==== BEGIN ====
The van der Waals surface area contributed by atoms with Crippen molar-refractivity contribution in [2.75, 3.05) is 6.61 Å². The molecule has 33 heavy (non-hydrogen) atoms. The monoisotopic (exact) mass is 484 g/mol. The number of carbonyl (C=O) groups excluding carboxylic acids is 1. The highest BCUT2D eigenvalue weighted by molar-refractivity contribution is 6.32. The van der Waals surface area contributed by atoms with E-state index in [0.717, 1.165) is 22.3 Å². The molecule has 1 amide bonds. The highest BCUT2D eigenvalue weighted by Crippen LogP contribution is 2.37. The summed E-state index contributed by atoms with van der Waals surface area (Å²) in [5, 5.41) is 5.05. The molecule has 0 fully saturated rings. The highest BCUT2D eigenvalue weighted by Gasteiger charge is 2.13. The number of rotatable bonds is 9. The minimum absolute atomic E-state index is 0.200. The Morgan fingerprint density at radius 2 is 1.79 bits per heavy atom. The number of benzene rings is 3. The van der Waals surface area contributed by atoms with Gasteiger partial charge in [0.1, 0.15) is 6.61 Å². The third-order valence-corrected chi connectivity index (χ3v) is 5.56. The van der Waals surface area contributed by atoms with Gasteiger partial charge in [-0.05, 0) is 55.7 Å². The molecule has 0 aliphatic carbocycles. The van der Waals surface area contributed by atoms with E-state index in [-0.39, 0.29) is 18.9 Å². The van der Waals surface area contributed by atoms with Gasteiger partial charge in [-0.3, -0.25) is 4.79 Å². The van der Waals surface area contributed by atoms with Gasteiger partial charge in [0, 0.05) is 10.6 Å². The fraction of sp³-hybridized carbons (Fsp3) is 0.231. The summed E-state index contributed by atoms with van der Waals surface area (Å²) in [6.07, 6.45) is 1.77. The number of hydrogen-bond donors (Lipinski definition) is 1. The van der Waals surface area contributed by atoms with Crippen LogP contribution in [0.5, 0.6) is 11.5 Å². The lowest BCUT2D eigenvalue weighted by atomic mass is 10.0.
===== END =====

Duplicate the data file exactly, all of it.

The van der Waals surface area contributed by atoms with Crippen molar-refractivity contribution in [2.75, 3.05) is 6.61 Å². The molecule has 33 heavy (non-hydrogen) atoms. The monoisotopic (exact) mass is 484 g/mol. The number of carbonyl (C=O) groups excluding carboxylic acids is 1. The highest BCUT2D eigenvalue weighted by molar-refractivity contribution is 6.32. The van der Waals surface area contributed by atoms with E-state index in [0.717, 1.165) is 22.3 Å². The molecule has 1 amide bonds. The highest BCUT2D eigenvalue weighted by Crippen LogP contribution is 2.37. The summed E-state index contributed by atoms with van der Waals surface area (Å²) in [5, 5.41) is 5.05. The molecule has 0 fully saturated rings. The highest BCUT2D eigenvalue weighted by Gasteiger charge is 2.13. The number of rotatable bonds is 9. The minimum absolute atomic E-state index is 0.200. The Morgan fingerprint density at radius 2 is 1.79 bits per heavy atom. The number of benzene rings is 3. The van der Waals surface area contributed by atoms with Gasteiger partial charge in [0.1, 0.15) is 6.61 Å². The third-order valence-corrected chi connectivity index (χ3v) is 5.56. The van der Waals surface area contributed by atoms with Gasteiger partial charge in [-0.05, 0) is 55.7 Å². The molecule has 0 aliphatic carbocycles. The van der Waals surface area contributed by atoms with E-state index in [-0.39, 0.29) is 18.9 Å². The van der Waals surface area contributed by atoms with Gasteiger partial charge in [-0.3, -0.25) is 4.79 Å². The van der Waals surface area contributed by atoms with Gasteiger partial charge in [0, 0.05) is 10.6 Å². The fraction of sp³-hybridized carbons (Fsp3) is 0.231. The summed E-state index contributed by atoms with van der Waals surface area (Å²) in [6.07, 6.45) is 1.77. The number of hydrogen-bond donors (Lipinski definition) is 1. The van der Waals surface area contributed by atoms with Crippen LogP contribution in [0.5, 0.6) is 11.5 Å². The lowest BCUT2D eigenvalue weighted by atomic mass is 10.0.